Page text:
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Corporate Social Integration in Macao
by DESMOND LAM

Corporate Social Integration in Macao by Desmond Lam.

Corporate Social Responsibility (CSR) has been a popular issue for many years now. It grows out of the community’s and social groups’ expectations that companies should not only care about short-term profits. Because most companies operate within the boundaries of human communities, they should also have social responsibilities that they are obliged to fulfill – to make the world a better place to live in. Companies should consider the impacts of their business activities on all stakeholders including their customers, trade partners, employees, investors, and community. Needless to say, some companies view CSR as a way of giving back. Others see it simply as public relations. These traditional views of CSR are too narrowly defined. While there is widespread adoption of the concept due to societal pressure, many companies and people still think CSR does not make good business sense. The fact is: CSR can mean more than good business – it can be a way to achieve a sustainable competitive advantage for Macao’s six casino operators.

Certainly, every casino operator in Macao should have a CSR department or similar. But this is not enough. Every operator should embrace a CSR concept and develop a CSR vision. I said ‘a’ and not ‘the’. There is no single (‘the’) ultimate model of CSR that every operator in Macao should follow. Let’s face it: one operator cannot do everything that the society seeks. But together, they can make a difference. That is because each operator in Macao has distinctive resources that it can best use to integrate with its operating environment. A more streamlined approach towards CSR by each operator, based upon its strengths and weaknesses, would better benefit both the Macao/Chinese community and the government. Finding a balance between corporate resources, profit objectives, and social expectations is a key factor in CSR concept. It is not just about social responsibility; it is about socially integrating the operator’s values with societal values – a delicate balance of values. Operators must realize that in operating a casino in Macao, they should find common values between themselves and the Chinese society. These values become essential for business sustainability.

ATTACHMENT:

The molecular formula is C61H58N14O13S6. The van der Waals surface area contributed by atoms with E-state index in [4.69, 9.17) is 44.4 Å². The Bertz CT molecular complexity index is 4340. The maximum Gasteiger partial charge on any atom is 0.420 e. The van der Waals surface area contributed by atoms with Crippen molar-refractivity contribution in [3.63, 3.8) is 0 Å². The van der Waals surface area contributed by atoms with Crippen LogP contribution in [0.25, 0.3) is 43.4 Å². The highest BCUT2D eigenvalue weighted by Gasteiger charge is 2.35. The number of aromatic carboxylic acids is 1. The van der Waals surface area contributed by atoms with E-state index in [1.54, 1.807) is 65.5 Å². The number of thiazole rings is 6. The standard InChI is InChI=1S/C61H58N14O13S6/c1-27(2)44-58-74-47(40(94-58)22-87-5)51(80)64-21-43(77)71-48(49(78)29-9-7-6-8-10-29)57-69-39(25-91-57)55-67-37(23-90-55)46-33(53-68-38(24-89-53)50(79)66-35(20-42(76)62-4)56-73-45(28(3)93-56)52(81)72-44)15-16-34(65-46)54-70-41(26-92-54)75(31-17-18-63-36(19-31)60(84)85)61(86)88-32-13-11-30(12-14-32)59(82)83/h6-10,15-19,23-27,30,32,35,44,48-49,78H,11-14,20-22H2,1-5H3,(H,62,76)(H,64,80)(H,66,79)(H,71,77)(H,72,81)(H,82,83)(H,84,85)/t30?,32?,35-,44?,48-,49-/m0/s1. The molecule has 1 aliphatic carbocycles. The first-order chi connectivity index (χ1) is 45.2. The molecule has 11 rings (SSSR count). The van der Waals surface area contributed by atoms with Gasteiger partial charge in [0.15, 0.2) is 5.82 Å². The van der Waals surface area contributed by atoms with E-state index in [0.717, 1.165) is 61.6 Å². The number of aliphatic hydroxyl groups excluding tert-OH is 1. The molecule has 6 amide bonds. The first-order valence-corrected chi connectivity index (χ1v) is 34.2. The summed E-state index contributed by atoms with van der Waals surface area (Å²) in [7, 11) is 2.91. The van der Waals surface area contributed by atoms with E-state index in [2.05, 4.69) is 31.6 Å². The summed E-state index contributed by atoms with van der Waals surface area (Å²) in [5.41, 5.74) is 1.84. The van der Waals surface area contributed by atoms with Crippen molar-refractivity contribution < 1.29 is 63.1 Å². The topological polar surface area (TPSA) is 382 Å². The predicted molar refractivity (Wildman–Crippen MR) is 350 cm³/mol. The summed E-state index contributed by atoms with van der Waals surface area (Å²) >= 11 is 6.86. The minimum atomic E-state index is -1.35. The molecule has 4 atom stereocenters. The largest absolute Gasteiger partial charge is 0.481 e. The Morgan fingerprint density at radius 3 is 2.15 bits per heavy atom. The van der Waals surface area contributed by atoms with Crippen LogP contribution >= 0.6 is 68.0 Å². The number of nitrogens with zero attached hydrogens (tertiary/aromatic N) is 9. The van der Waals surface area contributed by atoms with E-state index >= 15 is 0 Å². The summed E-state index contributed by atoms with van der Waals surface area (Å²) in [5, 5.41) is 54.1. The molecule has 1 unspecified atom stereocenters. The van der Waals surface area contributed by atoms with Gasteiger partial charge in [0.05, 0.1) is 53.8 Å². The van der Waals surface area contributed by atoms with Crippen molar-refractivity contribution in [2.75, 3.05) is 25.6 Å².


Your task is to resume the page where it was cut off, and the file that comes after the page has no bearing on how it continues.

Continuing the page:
There are some businesses that are perceived to be worse than others in potentially destroying social values – gaming is simply one of them. Just look at the major countries in Asia and you realize why so. Most Asian countries and their people are still unreceptive towards legalizing gaming – even Macao and Singapore. Asian governments are still trying to find a ‘right’ balance between economic growth and potential social disorders as a result of gaming legalization. How can they be blamed? In the past decades, there have been so many studies and subsequent coverage on the negative aspects of gaming (i.e. from the Western countries) that one almost forgot about the benefits of the gaming industry to society as a whole. Gaming can be a healthy and fun business with minimal damage to the society at large. Addiction is inevitable in many product usages (e.g. think Coke, junk food, computer games, and Internet) and can (and should) be contained – unless we ban these products and wipe them off the face of earth.